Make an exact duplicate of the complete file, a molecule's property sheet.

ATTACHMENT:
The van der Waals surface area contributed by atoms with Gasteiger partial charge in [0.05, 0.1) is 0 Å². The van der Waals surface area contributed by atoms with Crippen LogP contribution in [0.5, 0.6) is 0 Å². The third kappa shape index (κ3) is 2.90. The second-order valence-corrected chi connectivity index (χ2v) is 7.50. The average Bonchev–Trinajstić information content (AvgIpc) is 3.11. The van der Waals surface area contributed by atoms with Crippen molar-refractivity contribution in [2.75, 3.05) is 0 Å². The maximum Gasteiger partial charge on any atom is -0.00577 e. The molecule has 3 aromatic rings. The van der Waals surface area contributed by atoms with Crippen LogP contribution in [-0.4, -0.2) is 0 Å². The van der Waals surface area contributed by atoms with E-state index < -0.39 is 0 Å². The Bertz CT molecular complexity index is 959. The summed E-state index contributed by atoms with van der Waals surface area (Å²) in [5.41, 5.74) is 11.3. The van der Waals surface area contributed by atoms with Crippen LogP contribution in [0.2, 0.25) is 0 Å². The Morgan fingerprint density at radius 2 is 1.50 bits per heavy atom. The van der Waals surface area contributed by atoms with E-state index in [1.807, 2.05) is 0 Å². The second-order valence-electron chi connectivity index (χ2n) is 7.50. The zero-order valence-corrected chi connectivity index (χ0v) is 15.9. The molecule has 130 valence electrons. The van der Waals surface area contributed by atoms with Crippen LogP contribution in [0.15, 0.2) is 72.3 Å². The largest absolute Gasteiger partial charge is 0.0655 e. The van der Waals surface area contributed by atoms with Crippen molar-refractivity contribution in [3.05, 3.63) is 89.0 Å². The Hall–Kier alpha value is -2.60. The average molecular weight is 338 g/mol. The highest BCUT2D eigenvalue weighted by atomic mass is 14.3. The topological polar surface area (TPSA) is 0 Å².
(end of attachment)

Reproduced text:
The van der Waals surface area contributed by atoms with Gasteiger partial charge in [0.05, 0.1) is 0 Å². The van der Waals surface area contributed by atoms with Crippen LogP contribution in [0.5, 0.6) is 0 Å². The third kappa shape index (κ3) is 2.90. The second-order valence-corrected chi connectivity index (χ2v) is 7.50. The average Bonchev–Trinajstić information content (AvgIpc) is 3.11. The van der Waals surface area contributed by atoms with Crippen molar-refractivity contribution in [2.75, 3.05) is 0 Å². The maximum Gasteiger partial charge on any atom is -0.00577 e. The molecule has 3 aromatic rings. The van der Waals surface area contributed by atoms with Crippen LogP contribution in [-0.4, -0.2) is 0 Å². The van der Waals surface area contributed by atoms with E-state index < -0.39 is 0 Å². The Bertz CT molecular complexity index is 959. The summed E-state index contributed by atoms with van der Waals surface area (Å²) in [5.41, 5.74) is 11.3. The van der Waals surface area contributed by atoms with Crippen LogP contribution in [0.2, 0.25) is 0 Å². The Morgan fingerprint density at radius 2 is 1.50 bits per heavy atom. The van der Waals surface area contributed by atoms with E-state index in [1.807, 2.05) is 0 Å². The second-order valence-electron chi connectivity index (χ2n) is 7.50. The zero-order valence-corrected chi connectivity index (χ0v) is 15.9. The molecule has 130 valence electrons. The van der Waals surface area contributed by atoms with Crippen LogP contribution in [0.15, 0.2) is 72.3 Å². The largest absolute Gasteiger partial charge is 0.0655 e. The van der Waals surface area contributed by atoms with Crippen molar-refractivity contribution in [3.05, 3.63) is 89.0 Å². The Hall–Kier alpha value is -2.60. The average molecular weight is 338 g/mol. The highest BCUT2D eigenvalue weighted by atomic mass is 14.3. The topological polar surface area (TPSA) is 0 Å².